Core Aeration, Soil Compaction, Healthier Lawns
You have probably seen core aeration done on a lawn before but never realized what it was. After all, they could easily be mistaken for animal feces. Despite appearances, it's a regularly utilized strategy to keeping lawns healthy and looking beautiful.
What is core aeration?
Core aeration is a specific method of aerating your lawn that uses a lawn aerator machine with hollow tines to extract and pull out little "cores" (small cylinders that look like plugs, 1/2 inch to 3/4 inch) of soil and thatch (a layer of living and dead organic material that accumulates around the base of grass). By doing so, you dramatically increase the amount of water, air, and nutrients that can travel through the soil through these channels. It also reduces soil compaction and weed growth as their roots can't achieve a strong foothold in the soil.
Other aeration methods exist, but core aeration is generally the most effective of them. An alternative would be to use machines that drive solid tines into the ground, forcing soil downward to create holes as opposed to pulling them out. Similarly, one could take a pitchfork and pierce the lawn every few square inches, but this is generally not feasible and inefficient.
Why is core aeration necessary?
Soil is more than just a dense pile of dirt. Underneath your plants and lawns, a complex network of life-critical systems are at work keeping everything beautiful on top. For the entirety of it to remain healthy, every section of your soil needs sufficient and abundant access to water, air, and nutrients. These can only be delivered and propagated throughout the soil if the appropriate pathways are created. Compacted soil reduces the availability of these pathways. Similarly, thatch at the base of your grass makes soil more impervious and reduces downward flow of essentials into the roots of your grass and other plants.
How do I know when I need to aerate my lawn?
It may be a little unintuitive but it's relatively easy for a lawn to become compacted without your knowing. There's a high chance your soil is compacted if you've ever had any of the following situations: picnic on the lawn, kids and/or pets playing on the grass, machinery wheels (e.g. lawn mower), and more.
Some of it is also dependent on your region. If you live in a city where heavy coil soil is present, you'll likely need to aerate your lawn on an annual basis to prevent it from becoming weak, loose, and thin.
There are a couple other symptoms to look for:
If you suspect that your soil may be compacted, there's an easy "screwdriver" test you can perform to evaluate. Stick a normal household screwdriver into the soil with your hand. This should be performed with relative ease; if you meet the slightest resistance, your soil is likely compacted.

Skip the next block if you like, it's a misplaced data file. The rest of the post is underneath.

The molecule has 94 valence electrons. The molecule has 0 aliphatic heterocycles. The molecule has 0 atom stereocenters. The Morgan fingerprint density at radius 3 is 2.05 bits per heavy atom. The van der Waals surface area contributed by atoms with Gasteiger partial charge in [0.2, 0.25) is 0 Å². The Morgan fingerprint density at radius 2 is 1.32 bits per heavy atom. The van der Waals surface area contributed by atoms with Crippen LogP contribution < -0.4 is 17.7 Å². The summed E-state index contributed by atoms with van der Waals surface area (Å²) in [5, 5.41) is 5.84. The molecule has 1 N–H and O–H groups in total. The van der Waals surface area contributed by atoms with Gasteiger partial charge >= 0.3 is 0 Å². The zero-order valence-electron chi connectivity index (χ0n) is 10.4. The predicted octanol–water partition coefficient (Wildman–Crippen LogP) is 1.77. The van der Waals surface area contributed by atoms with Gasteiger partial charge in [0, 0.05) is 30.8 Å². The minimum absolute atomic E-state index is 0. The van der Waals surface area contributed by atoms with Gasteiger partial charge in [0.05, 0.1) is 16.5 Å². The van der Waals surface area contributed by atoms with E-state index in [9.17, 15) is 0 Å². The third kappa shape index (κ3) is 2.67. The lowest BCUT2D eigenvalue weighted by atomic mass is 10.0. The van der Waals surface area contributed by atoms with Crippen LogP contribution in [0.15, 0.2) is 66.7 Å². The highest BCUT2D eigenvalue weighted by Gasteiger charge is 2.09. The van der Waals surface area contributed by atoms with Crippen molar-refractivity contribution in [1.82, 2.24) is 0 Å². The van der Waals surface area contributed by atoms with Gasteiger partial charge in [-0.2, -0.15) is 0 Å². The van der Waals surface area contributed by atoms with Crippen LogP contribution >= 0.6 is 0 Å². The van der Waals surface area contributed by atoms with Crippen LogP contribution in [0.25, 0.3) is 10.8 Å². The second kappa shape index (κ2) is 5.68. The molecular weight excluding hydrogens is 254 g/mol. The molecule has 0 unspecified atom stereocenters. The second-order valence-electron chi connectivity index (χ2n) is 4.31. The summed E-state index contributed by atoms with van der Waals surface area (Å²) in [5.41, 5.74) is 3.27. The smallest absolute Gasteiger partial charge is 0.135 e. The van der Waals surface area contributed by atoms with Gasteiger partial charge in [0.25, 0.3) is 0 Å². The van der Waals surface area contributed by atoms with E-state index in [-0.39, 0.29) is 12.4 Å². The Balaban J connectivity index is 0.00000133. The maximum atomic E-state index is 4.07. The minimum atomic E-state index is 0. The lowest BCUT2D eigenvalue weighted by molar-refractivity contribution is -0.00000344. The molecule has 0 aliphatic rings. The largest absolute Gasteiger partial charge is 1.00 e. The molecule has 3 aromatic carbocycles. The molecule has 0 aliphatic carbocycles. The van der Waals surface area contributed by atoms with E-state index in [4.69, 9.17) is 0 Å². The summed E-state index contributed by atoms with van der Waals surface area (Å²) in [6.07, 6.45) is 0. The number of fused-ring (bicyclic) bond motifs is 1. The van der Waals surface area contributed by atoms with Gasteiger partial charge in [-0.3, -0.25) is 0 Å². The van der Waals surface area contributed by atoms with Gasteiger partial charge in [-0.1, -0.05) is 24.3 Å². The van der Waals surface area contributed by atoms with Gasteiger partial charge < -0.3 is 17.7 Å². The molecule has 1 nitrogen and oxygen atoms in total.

Aside from the soil, there may also be thatch that's making the soil impervious and needs to be removed. While dethatching and soil aeration are two fundamentally different processes, they are usually done in conjunction with one another. Even thatch that is only 1/2 inch thick can have profoundly negative impacts on the health of your soil and grass. Different grass types have different propensities for thatch build up. Usually, it's the grass types that spread aggressively (e.g. Bermudagrass in southern regions, Kentucky bluegrass in northern regions) that are most prone to thatch buildup.
When should I aerate my lawn?
Like most landscaping projects, the best time to aerate is right before your grass reaches its peak natural growth periods. If aeration is done during the active growth period, there's the possibility that the grass regenerates and recovers fast enough to fill in the holes resulting from aeration, rendering efforts obsolete. While a general aerating process is usually beneficial, it can be detrimental if done at an inappropriate time. One general rule to sticky by is to avoid aerating lawns that are dormant.
Warm-season grasses, usually found in southern regions, should be aerated between the late half of spring to the earlier half of summer. Cold-season grasses, usually found in northern regions, should be aerated during either the earlier half of spring or fall.
Aeration is also easier when the lawn is mildly damp and moist from a previous watering session or light rainfall. If the soil is soaking wet, it's best to wait a few days. On the opposite extreme, soil that is overly dry can also be tough to work with so adding some moisture may reduce the efforts necessary to complete the job.
How do I aerate my lawn?
There is a variety of aeration equipment that can be bucketed into 3 main buckets:
In general, it's always best to let a professional operate more complex machinery. However, it is possible for a homeowner to go to a local lawn and garden store that will rent aeration machinery. A simple way to understand the operation of these types of machinery is to compare it to a lawn mower - you'll move back and forth across your lawn in the appropriate patterns and directions.
What do I do after I aerate my lawn?
Once the job is complete, all matter and substances should be allowed to decompose where they fall. They'll break apart during the next sequence of yard work or natural occurrence whether it be rainfall or lawn mowing.
It is also beneficial to fertilize your yards and gardens after aeration. After all, one of the main reasons to aerate your lawn is to allow nutrients to spread easily throughout the soil. Fertilizing post-aeration is a great way to accelerate the growth and recovery of your landscape.